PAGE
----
Since the sample size is large, the cost of conducting survey research through a monadic survey design is often higher.
- Takes Time to Collect Responses
It takes a huge amount of time to collect responses from a large number of respondents. This acts as a potential cause of worry for most researchers.
Benefits of Sequential Monadic Design
Here are some of the top benefits of sequential monadic survey design:
- Smaller Size of Sample
This survey design requires a smaller sample size as it is possible here to test multiple concepts, all in a single survey.
Compared to the monadic survey design, this survey design is cost-effective. Since the number of respondents is less, it requires less capital.
Collecting all the responses quickly is possible as the sample size is comparatively smaller.
Limitations of Sequential Monadic Survey Design
Some of the major limitations of the sequential monadic design include the following:
- Length of the Survey
Testing many concepts in a single survey will increase the length of the survey, which in turn can discourage respondents from completing it.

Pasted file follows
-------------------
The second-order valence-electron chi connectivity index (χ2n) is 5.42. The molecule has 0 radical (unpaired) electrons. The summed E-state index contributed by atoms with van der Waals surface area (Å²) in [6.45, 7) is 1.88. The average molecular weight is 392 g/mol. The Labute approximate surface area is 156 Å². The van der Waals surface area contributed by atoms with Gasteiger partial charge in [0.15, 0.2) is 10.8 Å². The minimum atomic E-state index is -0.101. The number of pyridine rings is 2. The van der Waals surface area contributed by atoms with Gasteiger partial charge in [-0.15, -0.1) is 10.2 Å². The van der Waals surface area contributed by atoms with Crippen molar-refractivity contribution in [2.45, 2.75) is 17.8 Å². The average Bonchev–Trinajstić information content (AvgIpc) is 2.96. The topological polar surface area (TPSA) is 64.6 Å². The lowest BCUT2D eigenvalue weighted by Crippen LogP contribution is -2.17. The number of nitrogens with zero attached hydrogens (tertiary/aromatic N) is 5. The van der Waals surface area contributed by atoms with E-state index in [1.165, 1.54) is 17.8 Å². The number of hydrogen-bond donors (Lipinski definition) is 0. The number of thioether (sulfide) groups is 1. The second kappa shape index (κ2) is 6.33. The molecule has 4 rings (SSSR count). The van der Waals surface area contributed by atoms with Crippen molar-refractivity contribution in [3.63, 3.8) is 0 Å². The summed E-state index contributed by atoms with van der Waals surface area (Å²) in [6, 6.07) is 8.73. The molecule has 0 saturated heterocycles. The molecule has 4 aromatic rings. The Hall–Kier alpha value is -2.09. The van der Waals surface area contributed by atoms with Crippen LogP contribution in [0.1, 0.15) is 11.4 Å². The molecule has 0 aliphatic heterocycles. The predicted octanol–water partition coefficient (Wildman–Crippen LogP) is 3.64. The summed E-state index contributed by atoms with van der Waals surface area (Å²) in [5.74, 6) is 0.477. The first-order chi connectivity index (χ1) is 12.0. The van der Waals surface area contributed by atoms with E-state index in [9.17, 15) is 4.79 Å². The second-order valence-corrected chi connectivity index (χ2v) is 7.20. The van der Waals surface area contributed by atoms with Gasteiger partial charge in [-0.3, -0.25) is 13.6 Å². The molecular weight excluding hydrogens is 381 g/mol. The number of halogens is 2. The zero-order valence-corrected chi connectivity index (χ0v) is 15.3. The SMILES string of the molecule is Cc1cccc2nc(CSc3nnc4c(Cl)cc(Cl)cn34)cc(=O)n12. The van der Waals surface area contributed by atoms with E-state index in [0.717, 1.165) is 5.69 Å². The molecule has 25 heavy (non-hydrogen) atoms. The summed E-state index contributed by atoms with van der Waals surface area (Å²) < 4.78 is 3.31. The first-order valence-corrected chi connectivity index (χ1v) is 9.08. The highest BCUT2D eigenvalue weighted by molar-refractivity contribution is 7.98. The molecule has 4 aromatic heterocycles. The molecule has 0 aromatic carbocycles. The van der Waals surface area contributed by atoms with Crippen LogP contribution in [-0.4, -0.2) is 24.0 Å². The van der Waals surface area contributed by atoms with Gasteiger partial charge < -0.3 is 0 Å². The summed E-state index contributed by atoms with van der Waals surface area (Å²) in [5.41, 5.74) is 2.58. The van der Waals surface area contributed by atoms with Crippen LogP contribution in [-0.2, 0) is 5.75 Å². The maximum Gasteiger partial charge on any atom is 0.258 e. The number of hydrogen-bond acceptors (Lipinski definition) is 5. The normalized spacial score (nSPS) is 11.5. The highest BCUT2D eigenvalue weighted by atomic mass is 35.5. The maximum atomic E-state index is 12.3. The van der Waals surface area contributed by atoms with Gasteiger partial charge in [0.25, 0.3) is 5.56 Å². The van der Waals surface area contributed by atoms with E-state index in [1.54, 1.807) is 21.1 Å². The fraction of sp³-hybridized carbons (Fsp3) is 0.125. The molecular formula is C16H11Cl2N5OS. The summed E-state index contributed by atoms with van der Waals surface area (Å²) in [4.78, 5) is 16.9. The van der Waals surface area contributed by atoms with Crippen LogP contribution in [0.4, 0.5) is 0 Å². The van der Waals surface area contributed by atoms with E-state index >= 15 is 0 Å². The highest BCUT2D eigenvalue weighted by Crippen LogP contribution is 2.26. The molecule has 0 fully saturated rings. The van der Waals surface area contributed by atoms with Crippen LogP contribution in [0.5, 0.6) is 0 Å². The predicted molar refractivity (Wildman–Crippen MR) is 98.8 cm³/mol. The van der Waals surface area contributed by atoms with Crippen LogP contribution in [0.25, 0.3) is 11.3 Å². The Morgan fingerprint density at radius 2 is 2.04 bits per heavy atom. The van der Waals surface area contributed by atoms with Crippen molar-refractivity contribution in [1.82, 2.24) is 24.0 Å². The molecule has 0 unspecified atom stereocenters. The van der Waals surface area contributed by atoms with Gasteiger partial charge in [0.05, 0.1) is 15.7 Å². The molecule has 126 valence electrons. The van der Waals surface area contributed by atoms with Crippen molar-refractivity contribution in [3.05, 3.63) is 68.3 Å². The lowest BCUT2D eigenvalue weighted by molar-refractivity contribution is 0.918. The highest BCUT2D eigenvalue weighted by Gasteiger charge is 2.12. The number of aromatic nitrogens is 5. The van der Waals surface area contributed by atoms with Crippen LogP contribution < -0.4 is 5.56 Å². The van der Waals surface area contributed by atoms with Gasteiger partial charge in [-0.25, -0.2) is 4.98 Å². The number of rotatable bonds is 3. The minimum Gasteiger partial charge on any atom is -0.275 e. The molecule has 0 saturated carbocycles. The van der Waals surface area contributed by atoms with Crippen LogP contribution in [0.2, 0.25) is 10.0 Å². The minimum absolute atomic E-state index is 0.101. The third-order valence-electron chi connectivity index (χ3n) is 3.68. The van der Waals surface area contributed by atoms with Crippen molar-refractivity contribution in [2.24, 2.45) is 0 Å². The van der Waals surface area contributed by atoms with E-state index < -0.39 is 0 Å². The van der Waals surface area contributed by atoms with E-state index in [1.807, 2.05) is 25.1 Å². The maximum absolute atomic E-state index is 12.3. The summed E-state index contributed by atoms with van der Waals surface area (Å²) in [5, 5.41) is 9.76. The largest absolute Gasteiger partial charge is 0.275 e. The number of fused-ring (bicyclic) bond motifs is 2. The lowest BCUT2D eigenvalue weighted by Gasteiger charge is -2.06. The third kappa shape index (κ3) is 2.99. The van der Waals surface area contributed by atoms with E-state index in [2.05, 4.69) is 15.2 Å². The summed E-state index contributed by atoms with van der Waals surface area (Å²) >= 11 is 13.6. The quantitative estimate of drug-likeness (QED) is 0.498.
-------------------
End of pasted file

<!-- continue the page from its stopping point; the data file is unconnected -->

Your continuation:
- Repeated Questions
The same questions are asked for each concept which may annoy a responder. This can further lead to lower completion rates.
Monadic vs Sequential Monadic Survey Design: Which One To Choose?
The way your respondents react and interact with the survey heavily depends on the survey design. Therefore, choosing the right survey design that suits your needs is essential. As discussed above, monadic vs sequential monadic both have certain benefits and drawbacks.
You can choose a monadic survey design if you have one or two concepts to evaluate. The survey may require a larger sample size and can be time-consuming.
However, sequential monadic can be your go-to choice if you want to save money while testing multiple concepts in one go. After all, your choice of survey design can ultimately influence your entire research process.